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4 Steps on the Path to LEED Mastery

By Tommy Linstroth

It’s a new year for the construction industry, and 2020 will an exciting time to pursue Leadership in Energy and Environmental Design (LEED) certification for your green construction project.

With the U.S. Green Building Council (USGBC) planning to fully transition to LEED v4.1 in the coming year, designers and builders have a clearer path toward pursuing certification than in the past. Here are four ideas to help make the path to LEED success a little easier:

1. Do Your Homework

LEED v4 is still in effect for the time being, but the clock is ticking down to the final adoption of the revised v4.1. If you haven’t checked v4.1 out yet, we’d highly recommend that you do some digging and familiarize yourself now.

The new version will remain in pilot phase through at least the early part of this year, but there is no time like the present to do your homework. You’ll want to know what to expect when it goes live. Being aware of the updated requirements will be useful as the revised standards make several credits more accessible. Just be aware that the final, approved version of v4.1 may be slightly different than what’s out there today.

2. Decide Whether to Opt-In Earl

Another suggestion is to go ahead and review the requirements contained in LEED v4.1 with your project team and evaluate whether you should go ahead and opt in. Yes, you should.

Many people in the construction industry may not be aware of the changes contained in v4.1 and don’t realize that they are 99 percent more likely to be better off opting in now. It would benefit them greatly, especially if they are currently working on a v4 project, to take a step back to meet with their teams and discuss the advantages of the new standards. Because there are definitely advantages.

When developing v4.1, the USGBC set out to take a more pragmatic approach to the guidelines, providing options and alternatives to make qualifying for credits even more possible while still upholding efficiency goals. Under the new standards, it will be easier to find compliant materials and building products that count toward certification.

3. Find Someone to Lead the Process

Even if v4.1 provides more opportunities to achieve credits, it won’t do you or your team any good if nobody is keeping track of what is going on. To stay on the path to LEED success in 2020, set up clear lines of communication about the certification process.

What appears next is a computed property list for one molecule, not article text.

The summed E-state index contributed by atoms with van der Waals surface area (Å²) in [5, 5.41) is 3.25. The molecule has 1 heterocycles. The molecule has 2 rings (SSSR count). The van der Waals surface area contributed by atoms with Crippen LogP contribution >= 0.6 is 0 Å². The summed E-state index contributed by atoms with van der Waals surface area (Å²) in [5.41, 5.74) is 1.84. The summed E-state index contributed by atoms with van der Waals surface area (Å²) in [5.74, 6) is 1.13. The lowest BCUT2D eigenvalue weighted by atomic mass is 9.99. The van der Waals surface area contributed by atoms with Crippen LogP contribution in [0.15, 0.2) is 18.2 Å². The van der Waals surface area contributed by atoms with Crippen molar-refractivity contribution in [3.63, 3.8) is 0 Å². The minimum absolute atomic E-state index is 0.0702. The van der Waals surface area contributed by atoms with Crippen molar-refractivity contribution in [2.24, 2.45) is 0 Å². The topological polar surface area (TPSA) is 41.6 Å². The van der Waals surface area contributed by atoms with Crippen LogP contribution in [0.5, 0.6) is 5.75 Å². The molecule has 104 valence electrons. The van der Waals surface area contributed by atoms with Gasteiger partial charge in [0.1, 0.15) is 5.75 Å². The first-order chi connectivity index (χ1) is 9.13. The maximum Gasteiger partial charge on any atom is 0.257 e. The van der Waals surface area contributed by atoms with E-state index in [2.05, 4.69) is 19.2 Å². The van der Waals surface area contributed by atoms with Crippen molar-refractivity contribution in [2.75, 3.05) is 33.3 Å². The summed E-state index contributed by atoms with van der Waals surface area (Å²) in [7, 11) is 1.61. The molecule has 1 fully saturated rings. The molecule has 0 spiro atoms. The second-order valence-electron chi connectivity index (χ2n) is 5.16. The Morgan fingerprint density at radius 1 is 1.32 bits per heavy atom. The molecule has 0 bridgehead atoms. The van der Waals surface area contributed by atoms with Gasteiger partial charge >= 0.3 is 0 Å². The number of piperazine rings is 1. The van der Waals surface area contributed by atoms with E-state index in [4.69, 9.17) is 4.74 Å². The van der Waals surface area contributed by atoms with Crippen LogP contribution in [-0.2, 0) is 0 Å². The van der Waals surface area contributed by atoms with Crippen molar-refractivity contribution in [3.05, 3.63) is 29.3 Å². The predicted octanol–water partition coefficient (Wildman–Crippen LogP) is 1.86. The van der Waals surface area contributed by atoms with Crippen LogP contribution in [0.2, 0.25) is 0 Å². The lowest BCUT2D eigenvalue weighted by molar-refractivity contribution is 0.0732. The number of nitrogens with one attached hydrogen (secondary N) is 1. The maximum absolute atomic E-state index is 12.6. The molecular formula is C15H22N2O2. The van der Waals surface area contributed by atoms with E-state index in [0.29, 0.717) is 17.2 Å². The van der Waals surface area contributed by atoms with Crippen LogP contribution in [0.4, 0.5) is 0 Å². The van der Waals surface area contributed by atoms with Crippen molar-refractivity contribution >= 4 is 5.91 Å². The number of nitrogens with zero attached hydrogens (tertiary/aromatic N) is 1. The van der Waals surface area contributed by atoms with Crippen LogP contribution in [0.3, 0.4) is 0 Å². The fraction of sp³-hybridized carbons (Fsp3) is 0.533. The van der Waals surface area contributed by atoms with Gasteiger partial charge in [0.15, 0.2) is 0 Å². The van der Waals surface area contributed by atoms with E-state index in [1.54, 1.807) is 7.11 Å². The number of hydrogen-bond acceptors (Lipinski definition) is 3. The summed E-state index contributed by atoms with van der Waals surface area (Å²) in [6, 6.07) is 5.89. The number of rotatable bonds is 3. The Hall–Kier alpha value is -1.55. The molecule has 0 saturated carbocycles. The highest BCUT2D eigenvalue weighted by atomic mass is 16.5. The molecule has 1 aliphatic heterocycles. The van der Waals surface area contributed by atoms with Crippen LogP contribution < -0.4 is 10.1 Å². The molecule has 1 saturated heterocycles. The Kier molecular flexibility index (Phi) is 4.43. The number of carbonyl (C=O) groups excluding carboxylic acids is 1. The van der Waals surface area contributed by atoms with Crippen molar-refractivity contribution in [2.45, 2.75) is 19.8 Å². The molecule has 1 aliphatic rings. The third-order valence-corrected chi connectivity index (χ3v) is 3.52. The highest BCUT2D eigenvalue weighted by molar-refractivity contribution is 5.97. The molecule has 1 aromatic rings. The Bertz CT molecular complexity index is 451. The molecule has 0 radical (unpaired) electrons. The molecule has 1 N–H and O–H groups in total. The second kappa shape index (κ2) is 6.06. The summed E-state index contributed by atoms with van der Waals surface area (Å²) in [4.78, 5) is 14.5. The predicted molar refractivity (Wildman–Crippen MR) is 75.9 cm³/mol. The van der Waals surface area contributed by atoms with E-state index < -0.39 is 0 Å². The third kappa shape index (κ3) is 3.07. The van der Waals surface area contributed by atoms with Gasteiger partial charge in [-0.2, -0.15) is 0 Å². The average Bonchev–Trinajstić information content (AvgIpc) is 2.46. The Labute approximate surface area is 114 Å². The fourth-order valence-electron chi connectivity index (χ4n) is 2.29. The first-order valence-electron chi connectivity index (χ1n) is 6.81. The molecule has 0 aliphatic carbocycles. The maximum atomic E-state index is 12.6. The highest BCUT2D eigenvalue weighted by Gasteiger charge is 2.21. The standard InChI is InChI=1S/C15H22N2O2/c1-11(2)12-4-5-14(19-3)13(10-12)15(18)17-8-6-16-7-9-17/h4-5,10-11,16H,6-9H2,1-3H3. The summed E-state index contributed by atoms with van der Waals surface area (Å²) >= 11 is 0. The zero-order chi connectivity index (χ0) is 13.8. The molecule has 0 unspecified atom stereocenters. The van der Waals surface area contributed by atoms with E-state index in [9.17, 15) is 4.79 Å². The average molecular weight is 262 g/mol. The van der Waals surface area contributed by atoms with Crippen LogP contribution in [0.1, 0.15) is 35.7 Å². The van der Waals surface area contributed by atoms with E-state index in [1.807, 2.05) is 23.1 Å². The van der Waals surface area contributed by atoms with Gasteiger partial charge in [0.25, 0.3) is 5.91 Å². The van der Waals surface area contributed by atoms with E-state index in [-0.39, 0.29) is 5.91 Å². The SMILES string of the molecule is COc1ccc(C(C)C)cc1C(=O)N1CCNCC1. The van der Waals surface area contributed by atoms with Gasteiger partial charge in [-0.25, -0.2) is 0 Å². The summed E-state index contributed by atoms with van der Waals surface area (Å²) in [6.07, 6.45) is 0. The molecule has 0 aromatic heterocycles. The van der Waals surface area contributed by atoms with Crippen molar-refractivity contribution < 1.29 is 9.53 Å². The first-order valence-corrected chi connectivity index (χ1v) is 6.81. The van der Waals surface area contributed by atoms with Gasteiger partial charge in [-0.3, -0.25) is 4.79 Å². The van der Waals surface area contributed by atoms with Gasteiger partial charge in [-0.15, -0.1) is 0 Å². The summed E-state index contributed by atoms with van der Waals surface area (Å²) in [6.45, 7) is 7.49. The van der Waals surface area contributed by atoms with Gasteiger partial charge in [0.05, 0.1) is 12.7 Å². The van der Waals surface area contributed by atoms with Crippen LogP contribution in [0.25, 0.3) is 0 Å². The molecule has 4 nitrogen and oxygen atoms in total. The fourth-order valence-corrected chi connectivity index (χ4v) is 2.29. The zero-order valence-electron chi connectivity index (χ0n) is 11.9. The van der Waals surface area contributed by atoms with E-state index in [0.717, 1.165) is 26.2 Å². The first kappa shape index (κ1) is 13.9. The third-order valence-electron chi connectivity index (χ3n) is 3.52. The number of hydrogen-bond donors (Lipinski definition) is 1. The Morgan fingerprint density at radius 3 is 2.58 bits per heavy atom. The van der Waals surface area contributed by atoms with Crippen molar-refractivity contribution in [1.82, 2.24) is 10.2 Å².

The first step is to clearly identify who on the team is doing what. Find someone to take ownership of LEED documentation and recordkeeping. When no team member is clearly designated with the responsibility of keeping track of the documentation process, it is easy for everyone to assume that somebody else is doing it. This leads to nobody doing it.

By clearly defining the roles of who’s doing what you can ensure that everything is actually getting done. If nobody does the job, it’s not going to be easy to recreate the paper trail a year down the road — if it’s possible at all.

4. Be Organized

Keeping track of all the documentation needed for LEED certification requires discipline. It requires having a record-keeping system in place that is more than just taking all of your receipts and shoving them in a shoe box in the back of the closet. Have a systematic process for logging, verifying, and reporting of all needed items.

Here’s some advice to save yourself a lot of stress: organize the records in a way that is logical and understandable, so that when it comes time to pull everything together at the end of the project, you’re not having to spend two weeks sifting through 10,000 construction photos. That reduces the risk that you’ll miss something and will makes your life easier because you can quickly and easily find the information that you need, when you need it.

Looking Ahead

2020 looks like it will be a great year for green construction. Resolve to stay up to date on the latest standards and innovations. Look for new opportunities to learn and grow. The future will be even more exciting as both LEED and green construction technology continue to evolve.


Tommy Linstroth is founder and CEO of Green Badger, a cloud-based solution for equipping project teams of all levels of experience with the tools they need to document LEED as efficiently as possible.

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